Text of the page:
Backed by Mount San Jacinto's hulking pinnacle, the Palm Springs Visitors Center anchors the base of Tramway Road, a long straightaway of asphalt that ascends boulder-strewn Chino Canyon on its way to the Palm Springs Aerial Tramway.
The building's space-age profile and triangular roofline add a dash of geometric flair to the arid landscape while its low-slung form and subtle colors blend with the desert sand.
Built in 1965 as the Enco Tramway Gas Station, this glass-and-steel landmark is most admired for its soaring, wing-like roof, which architects Albert Frey and Robson Chambers called a "hyperbolic paraboloid." Capitalizing on the concept that less equals more, Frey and Chambers built the roof from slim steel I-beams and lightweight corrugated metal. It slants upward from the building's midline, extending 95 feet beyond the front door to create a shady veranda supported by steel tubular poles.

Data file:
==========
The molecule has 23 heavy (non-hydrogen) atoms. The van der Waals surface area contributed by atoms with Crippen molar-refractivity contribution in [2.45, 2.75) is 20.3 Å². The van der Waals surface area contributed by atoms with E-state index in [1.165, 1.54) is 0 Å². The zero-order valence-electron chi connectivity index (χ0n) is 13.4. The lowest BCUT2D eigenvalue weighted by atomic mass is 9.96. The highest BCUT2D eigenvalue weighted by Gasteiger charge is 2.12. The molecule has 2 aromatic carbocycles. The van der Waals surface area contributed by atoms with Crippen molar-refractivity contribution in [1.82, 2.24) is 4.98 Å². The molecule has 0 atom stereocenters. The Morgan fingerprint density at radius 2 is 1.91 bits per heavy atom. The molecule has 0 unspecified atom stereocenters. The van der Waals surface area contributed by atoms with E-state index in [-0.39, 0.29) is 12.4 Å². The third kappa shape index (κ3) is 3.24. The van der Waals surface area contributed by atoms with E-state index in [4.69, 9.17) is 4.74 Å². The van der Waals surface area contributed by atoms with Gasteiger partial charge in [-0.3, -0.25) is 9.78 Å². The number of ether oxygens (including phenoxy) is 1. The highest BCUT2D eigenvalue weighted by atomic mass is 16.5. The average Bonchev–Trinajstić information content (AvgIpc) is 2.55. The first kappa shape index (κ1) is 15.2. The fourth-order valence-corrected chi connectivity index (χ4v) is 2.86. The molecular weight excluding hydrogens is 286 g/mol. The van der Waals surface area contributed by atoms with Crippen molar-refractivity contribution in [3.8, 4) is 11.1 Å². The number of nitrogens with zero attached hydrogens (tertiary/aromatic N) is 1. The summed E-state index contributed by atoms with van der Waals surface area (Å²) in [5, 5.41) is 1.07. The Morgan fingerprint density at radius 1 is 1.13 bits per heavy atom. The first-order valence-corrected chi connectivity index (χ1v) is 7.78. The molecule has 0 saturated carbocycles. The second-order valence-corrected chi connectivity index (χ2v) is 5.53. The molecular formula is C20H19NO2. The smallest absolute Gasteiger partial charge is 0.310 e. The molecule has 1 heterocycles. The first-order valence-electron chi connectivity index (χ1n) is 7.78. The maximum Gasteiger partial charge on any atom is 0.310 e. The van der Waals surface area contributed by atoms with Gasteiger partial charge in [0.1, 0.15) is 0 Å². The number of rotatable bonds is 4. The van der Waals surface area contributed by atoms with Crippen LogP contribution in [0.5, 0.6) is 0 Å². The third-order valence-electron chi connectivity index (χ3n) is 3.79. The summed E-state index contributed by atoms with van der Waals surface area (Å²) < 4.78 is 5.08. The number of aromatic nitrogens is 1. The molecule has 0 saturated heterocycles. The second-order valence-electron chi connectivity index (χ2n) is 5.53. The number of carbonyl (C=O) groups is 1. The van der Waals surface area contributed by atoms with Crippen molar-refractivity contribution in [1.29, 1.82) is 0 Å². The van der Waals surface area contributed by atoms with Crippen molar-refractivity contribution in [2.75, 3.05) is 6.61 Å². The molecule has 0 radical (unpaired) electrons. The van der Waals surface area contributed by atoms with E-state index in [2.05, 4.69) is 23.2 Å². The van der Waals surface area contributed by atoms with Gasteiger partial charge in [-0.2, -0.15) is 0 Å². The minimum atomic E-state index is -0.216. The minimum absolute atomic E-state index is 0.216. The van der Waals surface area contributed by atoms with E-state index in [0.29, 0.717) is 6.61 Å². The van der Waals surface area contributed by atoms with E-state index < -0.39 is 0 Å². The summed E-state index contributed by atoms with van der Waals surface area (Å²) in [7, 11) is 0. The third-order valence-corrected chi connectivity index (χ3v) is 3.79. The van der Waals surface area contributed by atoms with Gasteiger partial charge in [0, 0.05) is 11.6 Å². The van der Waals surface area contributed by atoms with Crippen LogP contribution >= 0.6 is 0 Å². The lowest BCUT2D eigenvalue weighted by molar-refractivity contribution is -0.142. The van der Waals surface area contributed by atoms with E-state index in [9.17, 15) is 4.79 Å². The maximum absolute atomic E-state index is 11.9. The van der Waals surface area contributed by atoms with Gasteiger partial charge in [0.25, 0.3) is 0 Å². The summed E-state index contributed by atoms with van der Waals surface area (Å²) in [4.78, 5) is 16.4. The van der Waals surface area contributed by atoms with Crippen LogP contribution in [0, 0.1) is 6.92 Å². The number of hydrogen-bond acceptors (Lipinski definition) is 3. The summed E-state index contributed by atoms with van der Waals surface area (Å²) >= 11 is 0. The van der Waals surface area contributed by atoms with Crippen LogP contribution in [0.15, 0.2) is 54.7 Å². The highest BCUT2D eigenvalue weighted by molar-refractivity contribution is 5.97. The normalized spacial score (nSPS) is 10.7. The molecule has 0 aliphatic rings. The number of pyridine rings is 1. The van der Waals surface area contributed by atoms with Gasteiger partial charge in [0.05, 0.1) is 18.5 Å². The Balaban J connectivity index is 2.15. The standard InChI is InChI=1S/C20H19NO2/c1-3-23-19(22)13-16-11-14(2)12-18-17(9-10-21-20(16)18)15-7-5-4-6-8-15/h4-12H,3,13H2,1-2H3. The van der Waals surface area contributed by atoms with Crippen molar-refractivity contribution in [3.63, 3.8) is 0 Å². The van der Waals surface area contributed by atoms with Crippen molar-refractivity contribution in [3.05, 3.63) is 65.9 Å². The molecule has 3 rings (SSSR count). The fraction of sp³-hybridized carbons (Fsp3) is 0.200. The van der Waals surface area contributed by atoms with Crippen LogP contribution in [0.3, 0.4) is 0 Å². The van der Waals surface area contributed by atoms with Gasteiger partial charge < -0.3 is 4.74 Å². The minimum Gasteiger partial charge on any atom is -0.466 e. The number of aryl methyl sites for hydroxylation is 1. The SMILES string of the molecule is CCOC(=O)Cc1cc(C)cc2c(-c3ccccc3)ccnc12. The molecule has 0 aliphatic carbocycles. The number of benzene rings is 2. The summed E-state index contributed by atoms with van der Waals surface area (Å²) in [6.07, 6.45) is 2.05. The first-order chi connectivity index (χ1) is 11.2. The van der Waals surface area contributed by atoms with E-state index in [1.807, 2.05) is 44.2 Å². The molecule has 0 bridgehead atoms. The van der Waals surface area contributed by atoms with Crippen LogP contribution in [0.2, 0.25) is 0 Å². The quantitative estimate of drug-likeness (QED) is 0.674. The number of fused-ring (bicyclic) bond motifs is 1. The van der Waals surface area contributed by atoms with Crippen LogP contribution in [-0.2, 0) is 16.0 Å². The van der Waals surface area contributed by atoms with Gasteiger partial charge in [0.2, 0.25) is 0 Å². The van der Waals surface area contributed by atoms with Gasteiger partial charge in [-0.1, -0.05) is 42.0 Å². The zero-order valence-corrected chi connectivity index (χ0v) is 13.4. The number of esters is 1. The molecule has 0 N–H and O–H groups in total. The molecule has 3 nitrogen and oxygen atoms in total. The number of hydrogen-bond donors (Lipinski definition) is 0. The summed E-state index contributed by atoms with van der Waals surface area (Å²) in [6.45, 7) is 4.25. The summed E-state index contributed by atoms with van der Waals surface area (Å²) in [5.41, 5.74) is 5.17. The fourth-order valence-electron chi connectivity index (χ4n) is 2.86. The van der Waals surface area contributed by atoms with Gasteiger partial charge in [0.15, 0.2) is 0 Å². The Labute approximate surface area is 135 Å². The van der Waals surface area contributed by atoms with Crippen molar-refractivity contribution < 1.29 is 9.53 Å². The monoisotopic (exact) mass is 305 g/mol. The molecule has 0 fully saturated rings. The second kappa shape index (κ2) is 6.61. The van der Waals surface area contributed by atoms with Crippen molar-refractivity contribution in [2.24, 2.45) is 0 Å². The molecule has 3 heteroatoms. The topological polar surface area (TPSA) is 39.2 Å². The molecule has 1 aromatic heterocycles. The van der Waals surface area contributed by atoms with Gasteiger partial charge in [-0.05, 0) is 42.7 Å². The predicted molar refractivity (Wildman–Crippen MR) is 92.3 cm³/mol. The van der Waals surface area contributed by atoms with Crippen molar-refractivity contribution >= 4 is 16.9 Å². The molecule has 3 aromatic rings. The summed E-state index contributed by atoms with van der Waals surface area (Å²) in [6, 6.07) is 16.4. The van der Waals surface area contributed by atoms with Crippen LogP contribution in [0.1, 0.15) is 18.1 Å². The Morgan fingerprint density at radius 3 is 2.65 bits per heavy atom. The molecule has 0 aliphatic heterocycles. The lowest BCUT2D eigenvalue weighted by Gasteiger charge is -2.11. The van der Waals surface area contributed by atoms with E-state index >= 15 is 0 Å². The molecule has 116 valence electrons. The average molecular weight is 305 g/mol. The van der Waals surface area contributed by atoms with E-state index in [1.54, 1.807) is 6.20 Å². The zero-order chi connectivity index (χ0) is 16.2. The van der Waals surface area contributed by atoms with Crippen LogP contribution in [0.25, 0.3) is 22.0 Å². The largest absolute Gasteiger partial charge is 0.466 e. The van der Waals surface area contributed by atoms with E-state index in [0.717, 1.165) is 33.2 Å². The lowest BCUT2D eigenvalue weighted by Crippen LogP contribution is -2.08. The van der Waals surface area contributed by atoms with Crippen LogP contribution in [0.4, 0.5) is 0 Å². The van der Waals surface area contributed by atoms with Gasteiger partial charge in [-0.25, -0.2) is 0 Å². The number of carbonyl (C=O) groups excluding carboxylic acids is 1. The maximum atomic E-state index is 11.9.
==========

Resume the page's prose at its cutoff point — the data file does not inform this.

The 2,300-square-foot gas station was slated for demolition in the late 1990s, but its retro-perfect mid-century design saved it from the wrecking ball. In 2015, the restored building was listed on the National Register of Historic Places, and it's been immortalized in thousands of Instagram accounts.
Head inside to learn about where to stay, play, dine, and hike in the Greater Palm Springs area or shop for Palm Springs souvenirs. Pick up a free map detailing more of the region's mid-century modern gems, like the Tramway Valley Station at the base of the Palm Springs Aerial Tramway, just three miles up Tramway Road. Also designed by Albert Frey, this 1963 building forms a bridge over Chino Canyon that allows the creek to flow underneath. Large panoramic windows provide a grand view of Mount San Jacinto's dramatic cliffs.